MuleSource, maker of open-source infrastructure and integration software, announced that its Mule project has reached 500,000 downloads and is poised to continue to gain users and market share in the face of competing offerings from proprietary competitors.
In an interview with eWEEK, MuleSource CEO Dave Rosenberg and Mule creator and company co-founder Ross Mason spoke about the history of the Mule platform and shared some insights about the roadmap for the product, including support for virtualization, a new IDE (integrated development environment) and partnerships with OEM partners and others.
Mason released the Mule open-source ESB (Enterprise Service Bus in 2003 and it has become a widely used integration platform among enterprise developers, with more than 120 large enterprises ranking among the San Francisco companys customers.
However, the impetus for the Mule project came in 2001 when Ross was working on an integration project for an investment bank and used an ESB model.
“When you go about integrating systems into larger applications there are things you do over and over again,” Mason said. Mule helps to automate many of those tasks. “Mule is a lightweight tool that integrates with your existing architecture. Its known as an ESB, but its a very simple concept of endpoints and service components.”
Mason said in a statement that “as a developer, you face an infinite number of integration scenarios, so rigid tools that mandate specific architecture and standards choices have very limited value.”
He said that Mule was designed to be the developers first multi-purpose platform for integration, and because it is modular, and because it supports a comprehensive list of technologies and standards in enterprise production environments, Mason said that Mule is the one integration platform that truly adapts to the developers environment.
“Its a great alternative to the rigid integration frameworks that impose architecture choices and approaches on the developer,” he said.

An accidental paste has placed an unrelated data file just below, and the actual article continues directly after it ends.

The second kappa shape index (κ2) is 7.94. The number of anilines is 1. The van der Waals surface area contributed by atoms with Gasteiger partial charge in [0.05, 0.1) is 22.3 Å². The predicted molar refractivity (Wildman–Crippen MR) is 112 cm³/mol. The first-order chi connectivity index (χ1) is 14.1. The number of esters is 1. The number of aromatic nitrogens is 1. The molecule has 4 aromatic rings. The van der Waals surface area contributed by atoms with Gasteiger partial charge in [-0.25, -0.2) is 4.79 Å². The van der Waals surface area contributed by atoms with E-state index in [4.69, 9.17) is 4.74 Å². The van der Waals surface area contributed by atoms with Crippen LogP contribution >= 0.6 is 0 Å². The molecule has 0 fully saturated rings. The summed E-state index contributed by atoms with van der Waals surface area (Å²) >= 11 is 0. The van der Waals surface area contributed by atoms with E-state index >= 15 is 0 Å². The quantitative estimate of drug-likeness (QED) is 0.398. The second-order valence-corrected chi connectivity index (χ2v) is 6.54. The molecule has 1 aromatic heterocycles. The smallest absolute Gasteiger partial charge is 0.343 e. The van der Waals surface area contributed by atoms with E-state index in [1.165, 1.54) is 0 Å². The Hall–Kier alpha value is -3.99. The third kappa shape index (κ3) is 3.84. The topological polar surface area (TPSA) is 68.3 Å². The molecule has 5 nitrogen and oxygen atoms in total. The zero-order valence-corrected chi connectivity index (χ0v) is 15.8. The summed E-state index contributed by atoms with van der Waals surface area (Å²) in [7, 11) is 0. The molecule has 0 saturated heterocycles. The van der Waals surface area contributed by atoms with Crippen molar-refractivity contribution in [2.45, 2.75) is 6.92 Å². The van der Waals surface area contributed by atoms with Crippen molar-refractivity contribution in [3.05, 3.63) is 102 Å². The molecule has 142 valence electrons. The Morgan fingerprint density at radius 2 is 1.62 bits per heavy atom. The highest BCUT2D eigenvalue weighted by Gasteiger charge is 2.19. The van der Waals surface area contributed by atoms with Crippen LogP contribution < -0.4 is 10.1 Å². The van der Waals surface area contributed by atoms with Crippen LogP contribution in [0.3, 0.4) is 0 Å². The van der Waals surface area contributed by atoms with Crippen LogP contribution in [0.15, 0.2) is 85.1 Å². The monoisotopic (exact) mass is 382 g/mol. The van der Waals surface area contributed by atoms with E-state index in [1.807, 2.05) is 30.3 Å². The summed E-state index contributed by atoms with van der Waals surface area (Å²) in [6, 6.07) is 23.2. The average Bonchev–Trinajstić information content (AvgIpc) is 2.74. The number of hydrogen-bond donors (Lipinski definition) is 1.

Rosenberg said that the company had a lot of users interested and went out and raised funding through venture capitalists. In November of 2006, venture capital firms Hummer Winblad Venture Partners and Morgenthaler Ventures funded MuleSource to serve as the official support and services organization for the Mule user base.
Then MuleSource rolled out new subscription options for Mule users, and introduced MuleHQ, a monitoring and management system for Mule environments.
MuleSource competes with companies such as Oracle, IBM, TIBCO and BEA Systems, Rosenberg said. The companys biggest markets are financial services and telecommunications companies.
“We compete on features and functionality,” Rosenberg said. “Open source used to be about whats good enough, but were not only good enough, were better … The big vendors overshoot your needs, and Mule allows you to do things incrementally.”
In a post, Travis Carlson, a Mule core designer based in Buenos Aires, said that before he discovered quality open-source software like Mule, vendor support was a “sore subject” for him.
“Once I discovered the alternative: enterprise-class open-source software, which for application integration means Mule, the whole story changed,” Carlson wrote in his post. “With Mule, you have all the source code, and not just a periodic export of it, but the actual, bleeding-edge development tree.”
Keeping Up with Virtualization